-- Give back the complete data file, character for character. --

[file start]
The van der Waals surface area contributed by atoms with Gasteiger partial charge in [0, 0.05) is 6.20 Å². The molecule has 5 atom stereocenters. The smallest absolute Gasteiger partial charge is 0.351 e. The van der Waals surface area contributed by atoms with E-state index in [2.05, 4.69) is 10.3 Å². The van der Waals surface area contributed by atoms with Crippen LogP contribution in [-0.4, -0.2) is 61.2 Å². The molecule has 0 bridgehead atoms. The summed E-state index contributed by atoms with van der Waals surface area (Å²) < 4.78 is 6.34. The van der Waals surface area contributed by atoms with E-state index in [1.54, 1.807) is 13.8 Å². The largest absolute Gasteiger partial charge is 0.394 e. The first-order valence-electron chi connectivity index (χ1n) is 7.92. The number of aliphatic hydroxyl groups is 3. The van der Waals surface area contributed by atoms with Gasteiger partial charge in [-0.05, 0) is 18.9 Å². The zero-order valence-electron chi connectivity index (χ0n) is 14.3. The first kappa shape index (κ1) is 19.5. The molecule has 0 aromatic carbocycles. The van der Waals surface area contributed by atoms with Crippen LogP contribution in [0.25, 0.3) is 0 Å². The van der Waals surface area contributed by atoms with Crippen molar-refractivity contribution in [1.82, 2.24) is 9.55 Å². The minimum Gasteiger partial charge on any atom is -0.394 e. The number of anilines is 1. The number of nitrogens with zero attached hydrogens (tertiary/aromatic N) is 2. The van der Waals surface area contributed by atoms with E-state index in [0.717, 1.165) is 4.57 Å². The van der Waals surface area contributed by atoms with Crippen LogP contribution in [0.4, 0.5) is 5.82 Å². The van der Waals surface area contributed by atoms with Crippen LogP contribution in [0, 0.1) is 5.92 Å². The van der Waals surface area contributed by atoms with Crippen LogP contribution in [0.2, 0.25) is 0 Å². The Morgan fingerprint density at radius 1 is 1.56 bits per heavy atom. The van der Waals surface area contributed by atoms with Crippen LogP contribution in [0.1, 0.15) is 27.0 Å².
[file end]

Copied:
The van der Waals surface area contributed by atoms with Gasteiger partial charge in [0, 0.05) is 6.20 Å². The molecule has 5 atom stereocenters. The smallest absolute Gasteiger partial charge is 0.351 e. The van der Waals surface area contributed by atoms with E-state index in [2.05, 4.69) is 10.3 Å². The van der Waals surface area contributed by atoms with Crippen LogP contribution in [-0.4, -0.2) is 61.2 Å². The molecule has 0 bridgehead atoms. The summed E-state index contributed by atoms with van der Waals surface area (Å²) < 4.78 is 6.34. The van der Waals surface area contributed by atoms with E-state index in [1.54, 1.807) is 13.8 Å². The largest absolute Gasteiger partial charge is 0.394 e. The first-order valence-electron chi connectivity index (χ1n) is 7.92. The number of aliphatic hydroxyl groups is 3. The van der Waals surface area contributed by atoms with Gasteiger partial charge in [-0.05, 0) is 18.9 Å². The zero-order valence-electron chi connectivity index (χ0n) is 14.3. The first kappa shape index (κ1) is 19.5. The molecule has 0 aromatic carbocycles. The van der Waals surface area contributed by atoms with Crippen LogP contribution in [0.25, 0.3) is 0 Å². The van der Waals surface area contributed by atoms with Crippen molar-refractivity contribution in [1.82, 2.24) is 9.55 Å². The minimum Gasteiger partial charge on any atom is -0.394 e. The number of anilines is 1. The number of nitrogens with zero attached hydrogens (tertiary/aromatic N) is 2. The van der Waals surface area contributed by atoms with E-state index in [0.717, 1.165) is 4.57 Å². The van der Waals surface area contributed by atoms with Crippen LogP contribution in [0.4, 0.5) is 5.82 Å². The van der Waals surface area contributed by atoms with Crippen LogP contribution in [0, 0.1) is 5.92 Å². The van der Waals surface area contributed by atoms with Crippen LogP contribution in [0.2, 0.25) is 0 Å². The Morgan fingerprint density at radius 1 is 1.56 bits per heavy atom. The van der Waals surface area contributed by atoms with Crippen LogP contribution in [0.1, 0.15) is 27.0 Å².